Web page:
Wretch 32 warns of dangers of trespassing on railways
- 19 September 2013
- From the section Front Page
Rapper Wretch 32 says he's shocked by the number of people killed whilst trespassing on railway tracks.
The musician is fronting a new campaign warning of the dangers.
He tried out a simulator game, called Track Tests, built by Network Rail in east London and Newsbeat was given exclusive behind-the-scenes access.
Designers reproduced railway track sounds, hoping to prove it's harder to identify the direction and speed of an oncoming train than most people think.
Forty-one people were killed after trespassing on railway lines last year, according to latest figures. Since 2008 270 people have died and 40% of them were young men aged 16-24.
A survey by Network Rail suggests a third of people think they would hear a train in time to move out of the way. This increases to more than half of 16-24 year old men.
Authorities warn "this just isn't the case".
Wretch 32, who grew up in north London admitted: "I did skip across tracks and didn't think it was dangerous. You'd just assume you'd make it in time."
He added: "If you look at the statistics and understanding how many people are being hit by trains, it's ridiculous."
A video of Track Tests shows Wretch 32, and spoken word performer George the Poet, battling to make a split second decision, relying only on their hearing to work out which direction a train is coming from as it travels "towards" them at 80mph in the dark.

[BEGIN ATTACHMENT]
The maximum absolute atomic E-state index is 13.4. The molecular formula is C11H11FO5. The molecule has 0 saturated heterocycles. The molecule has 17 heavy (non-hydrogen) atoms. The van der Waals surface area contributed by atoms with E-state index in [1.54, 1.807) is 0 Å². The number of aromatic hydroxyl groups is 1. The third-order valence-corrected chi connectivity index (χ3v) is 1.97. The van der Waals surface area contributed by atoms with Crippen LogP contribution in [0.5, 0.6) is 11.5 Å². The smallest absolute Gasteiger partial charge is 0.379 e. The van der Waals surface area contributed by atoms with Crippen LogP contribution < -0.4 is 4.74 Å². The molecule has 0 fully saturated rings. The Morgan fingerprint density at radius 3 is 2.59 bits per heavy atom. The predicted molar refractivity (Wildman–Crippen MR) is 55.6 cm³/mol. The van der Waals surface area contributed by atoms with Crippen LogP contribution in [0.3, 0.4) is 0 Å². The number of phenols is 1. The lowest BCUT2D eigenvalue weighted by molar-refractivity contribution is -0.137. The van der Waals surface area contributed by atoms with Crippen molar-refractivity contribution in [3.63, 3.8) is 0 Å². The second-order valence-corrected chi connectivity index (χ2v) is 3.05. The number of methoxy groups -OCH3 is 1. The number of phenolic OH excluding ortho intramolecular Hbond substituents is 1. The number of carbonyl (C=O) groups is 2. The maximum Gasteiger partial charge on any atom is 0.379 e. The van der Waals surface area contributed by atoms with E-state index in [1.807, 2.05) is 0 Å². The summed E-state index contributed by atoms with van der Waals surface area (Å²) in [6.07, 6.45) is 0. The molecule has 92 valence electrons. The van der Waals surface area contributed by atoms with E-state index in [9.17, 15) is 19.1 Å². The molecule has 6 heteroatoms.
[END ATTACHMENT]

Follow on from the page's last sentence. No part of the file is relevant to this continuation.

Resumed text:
The artists stand in the warehouse where a mocked-up railway has been built.
Sound engineers created a complex surround-sound system to recreate the noise of an approaching train with other distracting noises such as wind and traffic.
Robin Gisby, Network Rail's managing director of network operations, said: "The sound of a train approaching is much quieter than you would imagine with the wheels pushing noise out sideways rather than forwards and sound reflecting off buildings and embankments distorting what you hear."
Wretch 32 said he failed to guess which direction the train was approaching from more times than he beat the game.
"I have 97% hearing, which is apparently great for someone my age. It's only a few weeks ago since I got them checked."
Network Rail told Newsbeat accidents happen at stations where passengers think they have time to cross the tracks rather than using foot bridges.
They also warned when people are drunk they take short cuts home by trespassing on railways.
George the Poet, who is also backing the campaign, said the simulator was "really effective".
"It was explained to me that that sound does all sorts of crazy things, the sound splits up, so it's really quite hard to figure out where it's coming from."
Follow @BBCNewsbeat on Twitter